» Kamani Kualaau, student body president, and James Moniz, senior class president, write a letter to Supreme Court justices supporting school President Michael Chun and asking the court to intervene. Lokelani Lindsey summons Kualaau for a scolding.
» Kamehameha alumni and supporters march from the Royal Mausoleum to the Supreme Court and Bishop Estate headquarters, asking that management of the schools be returned to Michael Chun.
» Alumni and Kamehameha ohana form Na Pua a Ke Alii Pauahi, the Children of Princess Pauahi, and try to meet with trustees to resolve concerns.
» Teachers at the school band together as Na Kumu o Kamehameha, risking their jobs as they blast the trustees in a public statement.
» Prominent community members write an essay, "Broken Trust," that runs in the Honolulu Star-Bulletin, lambasting Bishop Estate trustees and the political and judicial system that allows them to operate with impunity.
» Gov. Benjamin Cayetano instructs Attorney General Margery Bronster to investigate Bishop Estate and the issues raised in "Broken Trust."
» Court-appointed Master Colbert Matsumoto submits his preliminary report charging that trustees are failing to comply with the law and the princess's will.
» Star-Bulletin publishes "Broken Trust II," by education experts with ties to Kamehameha Schools, who decry "gross mismanagement" under Lokelani Lindsey.
» Patrick Yim, the fact-finder named by the trustees, files a report calling Lindsey's behavior abusive and arbitrary. He meets with trustees to seek Lindsey's resignation, but is rebuffed.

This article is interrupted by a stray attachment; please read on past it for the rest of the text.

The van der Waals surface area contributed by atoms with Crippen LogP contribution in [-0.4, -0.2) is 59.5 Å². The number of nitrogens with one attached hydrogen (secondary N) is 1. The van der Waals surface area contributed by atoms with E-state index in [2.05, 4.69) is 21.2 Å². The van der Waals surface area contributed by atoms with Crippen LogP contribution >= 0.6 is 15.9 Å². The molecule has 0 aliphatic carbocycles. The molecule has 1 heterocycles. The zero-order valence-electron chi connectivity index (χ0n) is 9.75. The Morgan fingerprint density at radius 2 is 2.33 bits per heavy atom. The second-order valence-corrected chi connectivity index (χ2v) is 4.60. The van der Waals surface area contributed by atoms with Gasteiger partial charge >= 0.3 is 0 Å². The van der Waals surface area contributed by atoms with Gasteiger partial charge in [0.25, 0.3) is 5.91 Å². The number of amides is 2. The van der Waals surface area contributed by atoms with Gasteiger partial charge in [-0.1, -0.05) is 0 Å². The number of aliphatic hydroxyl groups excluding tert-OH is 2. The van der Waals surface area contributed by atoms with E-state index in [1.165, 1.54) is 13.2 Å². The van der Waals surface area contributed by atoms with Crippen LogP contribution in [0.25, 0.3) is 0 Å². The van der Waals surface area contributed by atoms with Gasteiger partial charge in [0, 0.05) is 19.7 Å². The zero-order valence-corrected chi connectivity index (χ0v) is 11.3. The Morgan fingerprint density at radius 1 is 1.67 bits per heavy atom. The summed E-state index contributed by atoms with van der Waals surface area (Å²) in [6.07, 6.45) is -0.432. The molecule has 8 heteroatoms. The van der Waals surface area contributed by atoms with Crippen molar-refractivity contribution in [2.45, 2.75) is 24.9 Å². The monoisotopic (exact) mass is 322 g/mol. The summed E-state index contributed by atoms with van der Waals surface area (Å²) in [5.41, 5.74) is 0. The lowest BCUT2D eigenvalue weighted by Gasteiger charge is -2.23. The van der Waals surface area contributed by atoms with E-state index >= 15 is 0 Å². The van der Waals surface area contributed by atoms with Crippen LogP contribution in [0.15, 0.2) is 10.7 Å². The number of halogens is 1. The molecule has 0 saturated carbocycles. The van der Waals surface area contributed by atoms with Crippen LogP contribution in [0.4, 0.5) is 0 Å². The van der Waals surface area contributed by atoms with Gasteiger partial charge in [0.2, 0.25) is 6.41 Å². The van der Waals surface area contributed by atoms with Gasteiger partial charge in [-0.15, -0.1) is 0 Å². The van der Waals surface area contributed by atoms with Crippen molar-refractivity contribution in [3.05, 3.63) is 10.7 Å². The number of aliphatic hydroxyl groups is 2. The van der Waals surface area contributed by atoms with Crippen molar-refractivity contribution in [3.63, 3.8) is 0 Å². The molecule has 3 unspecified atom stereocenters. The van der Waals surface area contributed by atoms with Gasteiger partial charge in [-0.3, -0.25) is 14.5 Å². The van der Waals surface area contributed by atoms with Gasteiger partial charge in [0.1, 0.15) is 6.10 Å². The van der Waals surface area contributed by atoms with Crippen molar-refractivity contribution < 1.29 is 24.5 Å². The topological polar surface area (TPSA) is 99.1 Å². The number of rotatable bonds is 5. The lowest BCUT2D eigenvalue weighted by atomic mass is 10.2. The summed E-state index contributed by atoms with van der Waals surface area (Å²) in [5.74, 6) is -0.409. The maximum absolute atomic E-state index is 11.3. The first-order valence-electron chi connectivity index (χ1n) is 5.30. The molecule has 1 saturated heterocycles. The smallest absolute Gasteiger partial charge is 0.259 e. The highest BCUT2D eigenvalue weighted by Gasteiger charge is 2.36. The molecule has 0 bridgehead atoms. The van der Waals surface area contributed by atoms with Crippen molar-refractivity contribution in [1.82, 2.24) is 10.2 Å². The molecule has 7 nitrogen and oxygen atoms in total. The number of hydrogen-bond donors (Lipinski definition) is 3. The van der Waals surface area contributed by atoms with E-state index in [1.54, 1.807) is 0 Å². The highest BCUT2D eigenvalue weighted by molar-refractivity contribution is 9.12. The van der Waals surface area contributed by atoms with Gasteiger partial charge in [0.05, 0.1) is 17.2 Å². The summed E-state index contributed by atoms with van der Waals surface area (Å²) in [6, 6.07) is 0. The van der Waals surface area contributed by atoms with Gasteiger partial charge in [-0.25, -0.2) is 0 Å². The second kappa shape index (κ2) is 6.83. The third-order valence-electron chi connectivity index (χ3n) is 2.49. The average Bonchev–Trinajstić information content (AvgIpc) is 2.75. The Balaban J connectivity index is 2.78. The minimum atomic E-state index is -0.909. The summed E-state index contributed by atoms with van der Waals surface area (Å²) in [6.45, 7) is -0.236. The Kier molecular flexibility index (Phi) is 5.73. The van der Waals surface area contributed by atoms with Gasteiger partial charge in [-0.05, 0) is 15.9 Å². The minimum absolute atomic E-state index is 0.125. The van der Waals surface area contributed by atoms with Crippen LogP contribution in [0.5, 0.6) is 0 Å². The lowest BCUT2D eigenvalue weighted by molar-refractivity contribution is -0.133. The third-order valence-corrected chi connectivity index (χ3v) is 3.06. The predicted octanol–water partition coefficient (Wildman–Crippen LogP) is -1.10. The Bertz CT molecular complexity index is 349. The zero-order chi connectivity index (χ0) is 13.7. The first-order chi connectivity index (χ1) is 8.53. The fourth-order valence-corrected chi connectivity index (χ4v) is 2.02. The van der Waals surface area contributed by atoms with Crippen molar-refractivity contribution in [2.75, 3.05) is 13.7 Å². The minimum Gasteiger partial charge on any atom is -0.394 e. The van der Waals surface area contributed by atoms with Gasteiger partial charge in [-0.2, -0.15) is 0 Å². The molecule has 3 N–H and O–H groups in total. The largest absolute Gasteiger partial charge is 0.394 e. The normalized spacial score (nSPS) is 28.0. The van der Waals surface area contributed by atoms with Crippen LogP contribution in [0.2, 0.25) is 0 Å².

» Four of the five Supreme Court justices announce they will no longer select Bishop Estate trustees.
STAR-BULLETIN / 1997
Members of the Kamehameha ohana pass Iolani Palace on their way to Kawaiahao Plaza on May 15, 1997, to present their grievances to the trustees.
» Bill limiting trustee pay to "reasonable compensation" passes the Legislature.
» Matsumoto's final report highlights violations of the will and trust law.
STAR-BULLETIN / 1998
Former state Attorney General Margery Bronster walks past Kamehameha students at a rally to show their support for her request to oust the Bishop Estate trustees.
» Attorney General Margery Bronster and Na Pua call for removal of five trustees. Judge Colleen Hirai announces that she will not remove any trustee without a full trial.
» Internal Revenue Service threatens to revoke the trust's tax-exempt status for gross abuse, saying it looks more like "a personal investment club" than a charity. It calls for resignation or removal of all five trustees.
» Judge Kevin Chang appoints "special purpose" trustees to deal with the IRS, later naming them interim trustees.
» Judge Bambi Weil removes Lindsey permanently. Chang accepts Stender's temporary resignation and removes the other trustees temporarily.
» Gerard Jervis resigns, followed by Stender, Richard "Dickie" Wong and eventually Henry Peters.
» Deputy attorneys general ask Chang to surcharge the former trustees more than $200 million.
» Chang approves a "global settlement" in which the former trustees admit no wrongdoing and don't have to pay surcharges, damages or restitution. He orders the file sealed.
» Chang announces a process by which the probate judge, with the help of a screening committee, will select trustees. Two of the interim trustees, Robert Kihune and Constance Lau, stay on the job and Diane Plotts, Nainoa Thompson and Douglas Ing are named as new trustees.
A panel of substitute Supreme Court justices throws out criminal indictments against Peters and Wong.
Lokelani Lindsey serves six months in federal prison for bankruptcy fraud.
In a 2-1 decision, the Ninth Circuit Court of Appeals rules that Kamehameha Schools' "preference" for Hawaiians acts as a bar to non-Hawaiians. Tens of thousands of Hawaiians march in protest and trustees vow to fight the ruling.
The Ninth Circuit agrees to reconsider the case before 15 judges on the court.
WANT TO COMMENT?
The Star-Bulletin welcomes reader responses to this week's excerpts from the new book "Broken Trust: Greed, Mismanagement and Political Manipulation," by federal Judge Samuel P. King and trust law professor Randall W. Roth.